Dominant Jerks: People Infer Dominance From the Utterance of Challenging and Offensive Statements


  • Emma De Araujo
  • Sacha Altay
  • Alexander Bor
  • Hugo Mercier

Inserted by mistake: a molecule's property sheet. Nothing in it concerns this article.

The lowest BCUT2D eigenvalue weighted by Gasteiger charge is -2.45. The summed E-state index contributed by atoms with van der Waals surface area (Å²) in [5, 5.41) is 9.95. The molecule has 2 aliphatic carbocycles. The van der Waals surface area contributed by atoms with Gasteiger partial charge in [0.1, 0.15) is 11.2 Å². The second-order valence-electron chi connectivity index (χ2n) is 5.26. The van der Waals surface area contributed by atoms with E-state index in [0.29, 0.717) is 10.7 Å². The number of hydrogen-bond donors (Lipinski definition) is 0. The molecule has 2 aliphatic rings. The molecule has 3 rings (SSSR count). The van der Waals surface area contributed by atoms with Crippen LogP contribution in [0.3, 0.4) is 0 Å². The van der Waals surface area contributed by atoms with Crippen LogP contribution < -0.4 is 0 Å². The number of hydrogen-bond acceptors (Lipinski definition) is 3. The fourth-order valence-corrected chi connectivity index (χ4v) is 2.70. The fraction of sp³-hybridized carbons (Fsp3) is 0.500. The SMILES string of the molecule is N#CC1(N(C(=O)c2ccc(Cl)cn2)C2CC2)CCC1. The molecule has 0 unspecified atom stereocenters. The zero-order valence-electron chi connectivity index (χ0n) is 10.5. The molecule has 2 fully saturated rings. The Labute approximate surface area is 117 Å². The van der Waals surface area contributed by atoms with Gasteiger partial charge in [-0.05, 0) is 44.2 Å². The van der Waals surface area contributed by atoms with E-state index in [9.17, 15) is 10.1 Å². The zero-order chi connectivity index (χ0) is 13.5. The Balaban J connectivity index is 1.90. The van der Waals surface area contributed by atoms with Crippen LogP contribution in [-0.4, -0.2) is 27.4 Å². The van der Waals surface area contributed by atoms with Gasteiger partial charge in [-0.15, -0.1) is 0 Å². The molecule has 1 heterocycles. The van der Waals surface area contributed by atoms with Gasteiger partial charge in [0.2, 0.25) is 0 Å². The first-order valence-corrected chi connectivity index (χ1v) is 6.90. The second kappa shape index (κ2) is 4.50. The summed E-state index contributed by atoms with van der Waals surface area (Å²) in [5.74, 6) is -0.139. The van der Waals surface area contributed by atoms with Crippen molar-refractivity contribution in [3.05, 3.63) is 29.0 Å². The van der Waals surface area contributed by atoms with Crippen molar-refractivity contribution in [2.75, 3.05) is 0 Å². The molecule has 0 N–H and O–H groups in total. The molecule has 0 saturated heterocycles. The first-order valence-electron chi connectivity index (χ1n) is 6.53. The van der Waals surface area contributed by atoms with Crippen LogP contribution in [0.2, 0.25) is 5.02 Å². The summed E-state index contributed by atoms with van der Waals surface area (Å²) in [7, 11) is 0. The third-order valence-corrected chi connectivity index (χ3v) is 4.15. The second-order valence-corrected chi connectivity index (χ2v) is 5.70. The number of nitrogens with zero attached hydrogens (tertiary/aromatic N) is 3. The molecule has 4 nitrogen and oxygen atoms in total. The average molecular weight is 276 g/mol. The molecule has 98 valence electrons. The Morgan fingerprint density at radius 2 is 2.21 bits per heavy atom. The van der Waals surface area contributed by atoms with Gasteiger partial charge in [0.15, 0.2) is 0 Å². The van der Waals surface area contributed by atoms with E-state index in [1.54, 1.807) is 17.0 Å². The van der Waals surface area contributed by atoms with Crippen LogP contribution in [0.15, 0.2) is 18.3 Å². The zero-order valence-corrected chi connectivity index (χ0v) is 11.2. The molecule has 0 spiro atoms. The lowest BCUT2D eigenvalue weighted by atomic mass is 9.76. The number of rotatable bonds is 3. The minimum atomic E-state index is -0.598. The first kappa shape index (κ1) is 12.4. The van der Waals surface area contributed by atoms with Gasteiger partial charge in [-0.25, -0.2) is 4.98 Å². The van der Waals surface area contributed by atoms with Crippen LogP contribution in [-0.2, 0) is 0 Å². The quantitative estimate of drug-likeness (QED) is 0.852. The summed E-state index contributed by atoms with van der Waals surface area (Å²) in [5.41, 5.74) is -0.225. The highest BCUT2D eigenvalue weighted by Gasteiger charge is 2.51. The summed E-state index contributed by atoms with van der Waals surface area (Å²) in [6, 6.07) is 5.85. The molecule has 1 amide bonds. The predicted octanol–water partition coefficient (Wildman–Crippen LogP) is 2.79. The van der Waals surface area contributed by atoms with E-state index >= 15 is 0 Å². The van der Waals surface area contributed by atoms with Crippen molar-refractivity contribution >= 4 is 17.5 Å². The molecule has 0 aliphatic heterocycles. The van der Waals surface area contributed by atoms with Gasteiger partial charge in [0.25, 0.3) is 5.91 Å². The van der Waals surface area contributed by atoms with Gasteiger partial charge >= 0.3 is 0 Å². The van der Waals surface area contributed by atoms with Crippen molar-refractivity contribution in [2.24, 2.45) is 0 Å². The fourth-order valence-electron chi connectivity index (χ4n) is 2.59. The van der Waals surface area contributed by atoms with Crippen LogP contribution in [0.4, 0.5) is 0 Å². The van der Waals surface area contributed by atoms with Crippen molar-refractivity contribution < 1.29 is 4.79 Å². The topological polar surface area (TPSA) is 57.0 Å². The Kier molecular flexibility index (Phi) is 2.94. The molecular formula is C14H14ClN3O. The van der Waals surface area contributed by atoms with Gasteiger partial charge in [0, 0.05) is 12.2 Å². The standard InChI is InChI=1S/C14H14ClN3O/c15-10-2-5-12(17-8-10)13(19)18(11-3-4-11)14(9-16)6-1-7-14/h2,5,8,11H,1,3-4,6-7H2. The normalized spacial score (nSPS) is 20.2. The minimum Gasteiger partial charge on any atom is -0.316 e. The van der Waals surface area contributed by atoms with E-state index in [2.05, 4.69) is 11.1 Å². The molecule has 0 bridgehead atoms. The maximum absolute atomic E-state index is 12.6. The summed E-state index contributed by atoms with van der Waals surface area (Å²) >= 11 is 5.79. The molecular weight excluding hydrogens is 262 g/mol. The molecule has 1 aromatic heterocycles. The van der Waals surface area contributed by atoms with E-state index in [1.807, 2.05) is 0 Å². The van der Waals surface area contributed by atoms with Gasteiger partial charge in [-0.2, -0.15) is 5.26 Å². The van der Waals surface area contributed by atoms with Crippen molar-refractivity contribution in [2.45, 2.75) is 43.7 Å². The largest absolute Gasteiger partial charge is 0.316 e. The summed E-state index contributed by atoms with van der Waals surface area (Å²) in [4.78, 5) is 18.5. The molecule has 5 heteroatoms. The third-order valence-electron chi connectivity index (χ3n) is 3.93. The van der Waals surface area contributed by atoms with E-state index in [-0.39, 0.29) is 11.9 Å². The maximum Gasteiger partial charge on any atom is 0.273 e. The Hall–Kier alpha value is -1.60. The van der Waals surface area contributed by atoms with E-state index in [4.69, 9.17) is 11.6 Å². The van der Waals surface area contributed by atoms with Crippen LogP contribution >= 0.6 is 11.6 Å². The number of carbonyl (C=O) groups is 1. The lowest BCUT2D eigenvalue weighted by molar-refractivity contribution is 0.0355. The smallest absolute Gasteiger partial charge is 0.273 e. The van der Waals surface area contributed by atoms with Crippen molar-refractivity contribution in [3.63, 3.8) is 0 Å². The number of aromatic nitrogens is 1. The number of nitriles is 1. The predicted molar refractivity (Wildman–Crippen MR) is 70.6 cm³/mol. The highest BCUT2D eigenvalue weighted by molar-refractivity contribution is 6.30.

Could there be upsides to rudely challenging people’s positions? If no one calls out the speaker of a challenging or offensive statement, it might be because the audience is afraid to challenge the speaker, thereby suggesting the speaker holds a dominant position. In two experiments (N = 635), participants read vignettes in which a speaker uttered a statement that was challenging (it directly clashed with the audience’s prior views) or unchallenging (it agreed with the audience’s prior views). We also manipulated whether the audience accepted or rejected the statement after it was uttered. In Experiment 1 the statements were about mundane topics, while in Experiment 2 the statements were offensive. In both experiments, speakers uttering challenging statements that the audience nonetheless accepted were deemed more dominant and more likely to be the boss of the audience members. This shows that people use audience reactions to challenging statements to infer dominance, and suggests that people might use the utterance of challenging statements to demonstrate their dominance.